Putting my confusion aside, that simple question raises a good business thought. Let’s ask it about TV. What’s the best program on TV? I might answer that as a fan – the one I like the most and which is appointment television for me: Homeland, The Newsroom, and even a program that’s not on “TV”, House Of Cards. Obviously, I’m defining “best” in a way that takes writing, acting, plot, and other factors into account. I might answer it as a former TV executive (which I am!): The Voice, American Idol, and even Duck Dynasty come to mind. They’re watched by some of the biggest audiences, they’re not particularly expensive to produce, and they take in a lot of money.
Which is the “best restaurant ” If one of Thomas Keller‘s places come to mind, I’d agree answering as a foodie. As a businessperson, maybe the right answer is someplace that feeds millions and makes over a billion dollars a quarter? Not that McDonald’s tops any fine dining lists of which I’m aware.
The point is that how we answer questions is very much tied to our point of view. If you’re asking them, it’s important to figure out from which perspective you want the answer given. If you’re answering them, it’s critical that you ascertain the underlying reason for the question in the first place. As with the above examples, your answer may be very different based on that. A little clarity can go a long way in advancing business success. Have you found this to be the case?
If you’ve read the screed more than once or twice you know that in a past life I was an English teacher. I’ve always loved words and so I read this post about 11 Words That Don’t Mean What They Sound Like with great interest. Words such as “crapulous” and “nugatory” aren’t a part of my regular vocabulary although a couple of the words on the list are. Whether you use them or not, there is a good business point to be made by them.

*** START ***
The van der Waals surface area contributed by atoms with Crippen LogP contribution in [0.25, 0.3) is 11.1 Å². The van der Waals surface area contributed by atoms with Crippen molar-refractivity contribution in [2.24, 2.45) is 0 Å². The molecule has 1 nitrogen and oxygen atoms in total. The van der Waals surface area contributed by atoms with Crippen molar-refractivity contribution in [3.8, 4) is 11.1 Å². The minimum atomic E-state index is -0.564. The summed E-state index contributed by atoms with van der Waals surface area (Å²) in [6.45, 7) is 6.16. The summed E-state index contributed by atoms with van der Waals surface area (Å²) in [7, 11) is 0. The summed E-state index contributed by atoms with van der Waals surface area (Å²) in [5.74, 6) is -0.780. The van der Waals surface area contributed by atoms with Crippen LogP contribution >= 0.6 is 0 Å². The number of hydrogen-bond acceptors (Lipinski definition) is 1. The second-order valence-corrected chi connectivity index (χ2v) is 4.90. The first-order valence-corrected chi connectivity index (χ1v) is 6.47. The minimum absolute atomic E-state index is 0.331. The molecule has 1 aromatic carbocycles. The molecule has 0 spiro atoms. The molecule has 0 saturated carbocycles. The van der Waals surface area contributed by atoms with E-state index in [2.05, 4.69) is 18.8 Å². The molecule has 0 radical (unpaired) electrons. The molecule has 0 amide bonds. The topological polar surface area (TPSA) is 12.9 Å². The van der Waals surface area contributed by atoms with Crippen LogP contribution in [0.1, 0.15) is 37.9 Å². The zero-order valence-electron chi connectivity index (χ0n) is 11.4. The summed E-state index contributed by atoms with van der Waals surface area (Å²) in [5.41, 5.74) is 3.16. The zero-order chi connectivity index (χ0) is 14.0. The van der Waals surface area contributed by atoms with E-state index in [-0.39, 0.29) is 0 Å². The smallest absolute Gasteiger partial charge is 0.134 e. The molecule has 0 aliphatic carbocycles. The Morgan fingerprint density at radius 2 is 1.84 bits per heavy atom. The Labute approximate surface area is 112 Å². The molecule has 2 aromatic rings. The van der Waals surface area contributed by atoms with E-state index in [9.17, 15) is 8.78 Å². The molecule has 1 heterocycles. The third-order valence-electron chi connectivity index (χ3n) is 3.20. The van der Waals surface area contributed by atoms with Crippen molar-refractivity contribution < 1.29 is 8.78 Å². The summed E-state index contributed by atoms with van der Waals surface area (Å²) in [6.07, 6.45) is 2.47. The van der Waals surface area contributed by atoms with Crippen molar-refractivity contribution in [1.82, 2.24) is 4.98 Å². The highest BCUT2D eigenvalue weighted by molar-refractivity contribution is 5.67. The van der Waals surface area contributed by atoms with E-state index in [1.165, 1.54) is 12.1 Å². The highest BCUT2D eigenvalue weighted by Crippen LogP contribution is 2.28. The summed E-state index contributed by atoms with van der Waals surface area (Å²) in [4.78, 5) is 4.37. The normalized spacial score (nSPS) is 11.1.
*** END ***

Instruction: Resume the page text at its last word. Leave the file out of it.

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If you’re expecting me to say “words matter,” you’re wrong. It’s the meaning of the words that matter, which is something that the piece makes clear. Sometimes we hear words and don’t understand what’s being said. Oh sure, we think we do, but that’s where the issues arise. It’s not even as simple as not understanding the definitions of the words as this article shows. It’s getting the meaning along with the definition.
Part of that can be body language, which is why I’m a believer of in-person discussions whenever possible. It’s easy in an age of instant communication to just send a quick email but email lacks nuance. Part of it can be tone. How many times has a significant other said “I’m fine” to you when their tone tells you they’re anything but fine? That’s all part of meaning.
One thing I’ve learned from the dozens of lawyers with whom I’ve worked over the years is the need for precision in language. Knowing the real meaning of every word can be critical to business success and can prevent misunderstandings down the road. I’ll sometimes ask people with whom I’m discussing business issues to state them in another way. It gets to the true meaning behind the words since words (to use one from the article) are considered fungible by many folks. Often, they’re not.
Have you ever run into a situation where the words someone uses have meant something other than how you understood them? Tell me.